Rhetoric 230: MEASURE FOR MEASURE: INVESTIGATING HISTORIES OF METROLOGY AND MODERNITY

Instructor: Michael Wintroub

This course fulfills the elective requirement for the DE in REMS.

Wed 2-5, 7415 Dwinelle, 4 units, CCN 78061

In this class we will take the measure of measure, from vision, to motion, to affect and emotion, on to time and the heavens and into the hidden recesses of the body. Sight was disciplined by perspective; motion was plotted and gauged; representation was organized and made to scale; language was given order; and man as a moral/political being was directed to live a measured—prudent—life. Number, measure, scale, time, perspective and proportion, how and why were they delineated, and by whom? How were they then extended as standards and norms, and what battles were fought before they were accepted as accurate, authoritative and true? We will read about the standardization of lines on the page as made possible by woodblock and engraving technologies; we will examine instruments of measure, whether made for surveying, navigating or plotting the night’s sky; we will investigate attempts to map language in grammars and rhetorics; we will study the material means by which one could weigh not only goods, but the trustworthiness of adversaries and “others”; we will follow the impulse to map as cartographers tried to make sense of the New Worlds being opened up by oceanic navigation and then follow cartographic expeditions through the human body; we will then think about how bodies themselves structured the measure of measure (feet, pounds, and inches), and in turn how they became objects of measure, to be disciplined by the dissection of the day into so many reliable “clockwork” parts. Chronologically we will spend the majority of our time in the early modern period; but we will also make smash and grab raids into the modern to steal methods and tools that might aid us on our journey. Some of the authors we will read may include, Erwin Panofsky, Alfred Crosby, Ken Alder, Samuel Edgerton, Pamela Smith, Michael Baxandall, Adam Max Cohen, Bruno Latour, William Pietz, David Turnbull, Simon Schaffer, Jack Goodie, Norbert Elias; Peter Galison, William Ivins; Michel Foucault, Wolfgang Schivelbusch, Donald MacKenzie, and Gilles Deleuze.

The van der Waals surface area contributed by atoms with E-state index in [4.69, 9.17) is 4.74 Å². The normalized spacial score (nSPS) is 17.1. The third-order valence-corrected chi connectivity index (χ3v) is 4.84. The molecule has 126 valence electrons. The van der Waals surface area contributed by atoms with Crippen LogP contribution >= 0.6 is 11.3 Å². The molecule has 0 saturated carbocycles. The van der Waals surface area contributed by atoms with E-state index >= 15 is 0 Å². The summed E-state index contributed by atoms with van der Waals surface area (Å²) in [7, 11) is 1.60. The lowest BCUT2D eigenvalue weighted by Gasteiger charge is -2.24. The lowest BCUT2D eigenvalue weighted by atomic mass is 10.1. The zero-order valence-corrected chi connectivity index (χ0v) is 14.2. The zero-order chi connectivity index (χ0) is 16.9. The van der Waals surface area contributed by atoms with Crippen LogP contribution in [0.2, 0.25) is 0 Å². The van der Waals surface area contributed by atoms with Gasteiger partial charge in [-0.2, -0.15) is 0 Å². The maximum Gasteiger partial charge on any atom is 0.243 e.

Section times and locations in the Schedule of Classes